Beth W. Baldwin, Ph.D. (bobaldwi@HAMLET.UNCG.EDU)
Thu, 8 Aug 1996 13:08:08 -0400

On Thu, 8 Aug 1996, Nick Carbone wrote:

> Maybe I'll ask each student to bring in a religious text of their choice,
> whether from a holy book (Bible, Koran) or teachings of a philosopher
> they find that gives them religious or personal guidance. Then I'll ask
> them to write their interpretation of the piece. They'll do it once,
> just using their own wits and habits. I want to see this version to get
> a sense of their dogmaticity. We've all noticed that first year students
> come into classes and often write very opiniated essays that brook no
> deviance or questioning of their premises or principles. So I figure
> their interpretations, or exegiseseseseses, might reflect that, what they
> are predisposed to.
> Then I'll ask them to swap essays and have their peers read it by asking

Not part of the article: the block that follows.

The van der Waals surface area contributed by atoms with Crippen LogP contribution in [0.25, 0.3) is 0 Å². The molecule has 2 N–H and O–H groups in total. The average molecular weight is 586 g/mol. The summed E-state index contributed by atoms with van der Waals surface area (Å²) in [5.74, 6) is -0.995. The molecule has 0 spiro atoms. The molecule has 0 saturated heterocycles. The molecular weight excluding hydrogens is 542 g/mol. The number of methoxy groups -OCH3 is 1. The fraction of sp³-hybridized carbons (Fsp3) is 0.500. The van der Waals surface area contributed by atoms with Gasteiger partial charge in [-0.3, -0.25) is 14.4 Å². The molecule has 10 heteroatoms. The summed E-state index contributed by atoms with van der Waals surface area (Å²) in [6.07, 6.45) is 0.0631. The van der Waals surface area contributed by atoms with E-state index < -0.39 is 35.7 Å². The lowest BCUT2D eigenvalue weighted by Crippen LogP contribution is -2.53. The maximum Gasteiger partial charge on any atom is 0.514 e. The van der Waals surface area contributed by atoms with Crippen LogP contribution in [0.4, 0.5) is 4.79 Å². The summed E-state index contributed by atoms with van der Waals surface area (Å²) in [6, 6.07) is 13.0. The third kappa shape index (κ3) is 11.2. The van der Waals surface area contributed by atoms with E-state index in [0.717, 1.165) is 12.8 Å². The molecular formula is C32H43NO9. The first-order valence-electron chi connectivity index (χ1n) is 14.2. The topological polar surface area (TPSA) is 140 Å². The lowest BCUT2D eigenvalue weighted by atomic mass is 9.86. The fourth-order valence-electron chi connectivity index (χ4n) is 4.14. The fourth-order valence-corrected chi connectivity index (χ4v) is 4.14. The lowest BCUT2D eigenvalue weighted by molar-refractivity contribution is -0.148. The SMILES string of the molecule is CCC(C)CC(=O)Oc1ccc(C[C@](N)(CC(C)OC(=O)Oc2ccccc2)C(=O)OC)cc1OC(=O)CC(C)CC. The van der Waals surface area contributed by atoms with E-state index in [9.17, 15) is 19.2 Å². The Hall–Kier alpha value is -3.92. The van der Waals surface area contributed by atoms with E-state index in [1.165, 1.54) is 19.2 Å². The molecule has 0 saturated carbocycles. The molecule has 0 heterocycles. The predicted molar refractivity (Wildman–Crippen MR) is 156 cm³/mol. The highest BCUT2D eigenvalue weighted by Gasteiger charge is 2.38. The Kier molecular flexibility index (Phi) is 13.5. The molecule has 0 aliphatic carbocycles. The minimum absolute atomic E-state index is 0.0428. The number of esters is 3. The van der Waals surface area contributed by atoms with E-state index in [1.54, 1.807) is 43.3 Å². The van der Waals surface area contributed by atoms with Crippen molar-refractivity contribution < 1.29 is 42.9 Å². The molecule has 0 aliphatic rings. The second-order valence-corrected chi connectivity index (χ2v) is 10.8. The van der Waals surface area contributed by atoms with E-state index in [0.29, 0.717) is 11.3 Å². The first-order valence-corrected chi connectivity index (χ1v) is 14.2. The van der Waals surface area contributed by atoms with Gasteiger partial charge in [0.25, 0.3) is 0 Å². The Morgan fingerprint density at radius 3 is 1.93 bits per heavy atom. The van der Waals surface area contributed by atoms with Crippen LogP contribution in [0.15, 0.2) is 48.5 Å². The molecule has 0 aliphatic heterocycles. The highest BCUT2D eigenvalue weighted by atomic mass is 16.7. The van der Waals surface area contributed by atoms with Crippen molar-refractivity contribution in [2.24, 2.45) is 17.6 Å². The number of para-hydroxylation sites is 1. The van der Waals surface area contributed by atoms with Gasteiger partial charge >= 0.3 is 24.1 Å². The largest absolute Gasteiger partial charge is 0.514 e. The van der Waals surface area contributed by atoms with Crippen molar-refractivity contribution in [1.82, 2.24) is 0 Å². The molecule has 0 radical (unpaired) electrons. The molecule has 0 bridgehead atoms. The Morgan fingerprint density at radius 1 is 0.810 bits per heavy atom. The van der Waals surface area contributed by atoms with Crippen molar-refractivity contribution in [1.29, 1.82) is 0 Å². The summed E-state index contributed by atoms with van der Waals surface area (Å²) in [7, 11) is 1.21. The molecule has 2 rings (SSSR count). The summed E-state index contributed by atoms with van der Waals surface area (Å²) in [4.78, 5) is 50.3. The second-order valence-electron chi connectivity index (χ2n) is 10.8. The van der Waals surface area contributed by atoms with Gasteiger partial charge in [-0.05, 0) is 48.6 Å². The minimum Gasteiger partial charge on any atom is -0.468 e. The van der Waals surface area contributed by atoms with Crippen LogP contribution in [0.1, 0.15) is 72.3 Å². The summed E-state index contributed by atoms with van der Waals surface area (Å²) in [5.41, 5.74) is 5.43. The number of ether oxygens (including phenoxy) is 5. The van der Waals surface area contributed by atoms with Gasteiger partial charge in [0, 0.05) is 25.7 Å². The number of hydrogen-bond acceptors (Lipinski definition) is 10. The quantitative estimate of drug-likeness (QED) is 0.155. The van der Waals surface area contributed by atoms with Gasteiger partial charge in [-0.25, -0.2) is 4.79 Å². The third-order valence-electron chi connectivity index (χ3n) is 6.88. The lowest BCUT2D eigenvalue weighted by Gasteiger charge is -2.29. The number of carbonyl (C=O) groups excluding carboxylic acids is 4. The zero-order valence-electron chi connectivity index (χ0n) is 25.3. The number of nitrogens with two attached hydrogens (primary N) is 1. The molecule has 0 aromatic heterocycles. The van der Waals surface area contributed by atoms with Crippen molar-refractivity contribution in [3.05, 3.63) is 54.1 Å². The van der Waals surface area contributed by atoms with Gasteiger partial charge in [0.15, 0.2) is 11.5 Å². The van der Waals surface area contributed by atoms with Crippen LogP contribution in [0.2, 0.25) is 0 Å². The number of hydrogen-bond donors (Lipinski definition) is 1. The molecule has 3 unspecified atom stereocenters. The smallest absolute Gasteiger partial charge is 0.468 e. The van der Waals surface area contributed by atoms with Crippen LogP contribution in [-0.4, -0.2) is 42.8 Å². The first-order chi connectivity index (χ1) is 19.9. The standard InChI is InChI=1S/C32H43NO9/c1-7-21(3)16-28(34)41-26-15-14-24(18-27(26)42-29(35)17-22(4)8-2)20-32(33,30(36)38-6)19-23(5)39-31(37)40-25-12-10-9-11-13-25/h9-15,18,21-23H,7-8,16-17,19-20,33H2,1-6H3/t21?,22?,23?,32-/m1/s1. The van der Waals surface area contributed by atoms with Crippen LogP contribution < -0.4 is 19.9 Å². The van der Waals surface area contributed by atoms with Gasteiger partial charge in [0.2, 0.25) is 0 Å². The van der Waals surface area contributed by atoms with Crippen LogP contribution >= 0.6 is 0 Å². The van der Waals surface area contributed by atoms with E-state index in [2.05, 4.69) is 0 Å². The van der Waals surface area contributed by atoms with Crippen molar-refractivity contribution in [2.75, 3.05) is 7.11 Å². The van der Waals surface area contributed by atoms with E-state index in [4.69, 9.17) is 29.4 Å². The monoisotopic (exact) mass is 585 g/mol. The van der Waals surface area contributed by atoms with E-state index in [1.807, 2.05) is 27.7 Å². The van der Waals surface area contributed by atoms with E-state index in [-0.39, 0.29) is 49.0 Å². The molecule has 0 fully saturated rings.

> the seven questions appended below.
> Then I'll ask them to redo the interpretation of the passage using the
> seven questions.

This is a wonderful idea Nick! I think I may "borrow" that idea from you
myself. Actually, even though I'm in the buckle of the Bible belt, I
encounter that much trouble with students wanting to cite
Biblical/religious authority. It happens *some*, but it's not
problematic. Maybe one reason is that we carefully define "ourselves" as
audience during the first few class meetings, going over our
characteristics as a group and talking about how to best reach *us*
rhetorically. During their characterizations, it doesn't take long to
discover that we don't all have the same faith or religious orientation,
thus we conclude that we cannot effectively appeal to a specific spiritual


Beth Baldwin, Ph.D. *
Office of Continuing Education *
University of North Carolina at Greensboro *
Greensboro, NC 27412-5001 *
910-334-5140 *